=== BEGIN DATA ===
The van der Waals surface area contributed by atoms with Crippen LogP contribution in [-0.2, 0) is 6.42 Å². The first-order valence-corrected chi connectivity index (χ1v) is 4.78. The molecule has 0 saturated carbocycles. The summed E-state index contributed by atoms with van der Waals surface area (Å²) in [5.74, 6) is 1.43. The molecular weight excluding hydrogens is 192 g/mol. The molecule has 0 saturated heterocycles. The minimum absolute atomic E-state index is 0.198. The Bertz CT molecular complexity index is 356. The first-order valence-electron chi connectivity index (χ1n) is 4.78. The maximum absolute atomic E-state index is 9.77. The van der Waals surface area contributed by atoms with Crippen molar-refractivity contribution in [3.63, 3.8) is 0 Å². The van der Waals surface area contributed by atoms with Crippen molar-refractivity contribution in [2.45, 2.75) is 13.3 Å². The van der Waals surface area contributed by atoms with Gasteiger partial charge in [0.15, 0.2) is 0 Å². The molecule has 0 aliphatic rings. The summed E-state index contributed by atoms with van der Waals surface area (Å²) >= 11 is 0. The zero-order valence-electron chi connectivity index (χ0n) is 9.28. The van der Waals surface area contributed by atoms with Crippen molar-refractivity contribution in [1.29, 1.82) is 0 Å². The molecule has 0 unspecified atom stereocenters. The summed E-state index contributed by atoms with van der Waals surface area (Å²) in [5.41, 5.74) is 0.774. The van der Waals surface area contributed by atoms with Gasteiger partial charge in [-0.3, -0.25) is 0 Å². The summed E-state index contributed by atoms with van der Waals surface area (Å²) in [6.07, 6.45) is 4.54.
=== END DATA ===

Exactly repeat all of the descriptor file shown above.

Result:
The van der Waals surface area contributed by atoms with Crippen LogP contribution in [-0.2, 0) is 6.42 Å². The first-order valence-corrected chi connectivity index (χ1v) is 4.78. The molecule has 0 saturated carbocycles. The summed E-state index contributed by atoms with van der Waals surface area (Å²) in [5.74, 6) is 1.43. The molecular weight excluding hydrogens is 192 g/mol. The molecule has 0 saturated heterocycles. The minimum absolute atomic E-state index is 0.198. The Bertz CT molecular complexity index is 356. The first-order valence-electron chi connectivity index (χ1n) is 4.78. The maximum absolute atomic E-state index is 9.77. The van der Waals surface area contributed by atoms with Crippen molar-refractivity contribution in [3.63, 3.8) is 0 Å². The van der Waals surface area contributed by atoms with Crippen molar-refractivity contribution in [2.45, 2.75) is 13.3 Å². The van der Waals surface area contributed by atoms with Gasteiger partial charge in [0.15, 0.2) is 0 Å². The molecule has 0 aliphatic rings. The summed E-state index contributed by atoms with van der Waals surface area (Å²) >= 11 is 0. The zero-order valence-electron chi connectivity index (χ0n) is 9.28. The van der Waals surface area contributed by atoms with Crippen molar-refractivity contribution in [1.29, 1.82) is 0 Å². The molecule has 0 unspecified atom stereocenters. The summed E-state index contributed by atoms with van der Waals surface area (Å²) in [5.41, 5.74) is 0.774. The van der Waals surface area contributed by atoms with Gasteiger partial charge in [-0.3, -0.25) is 0 Å². The summed E-state index contributed by atoms with van der Waals surface area (Å²) in [6.07, 6.45) is 4.54.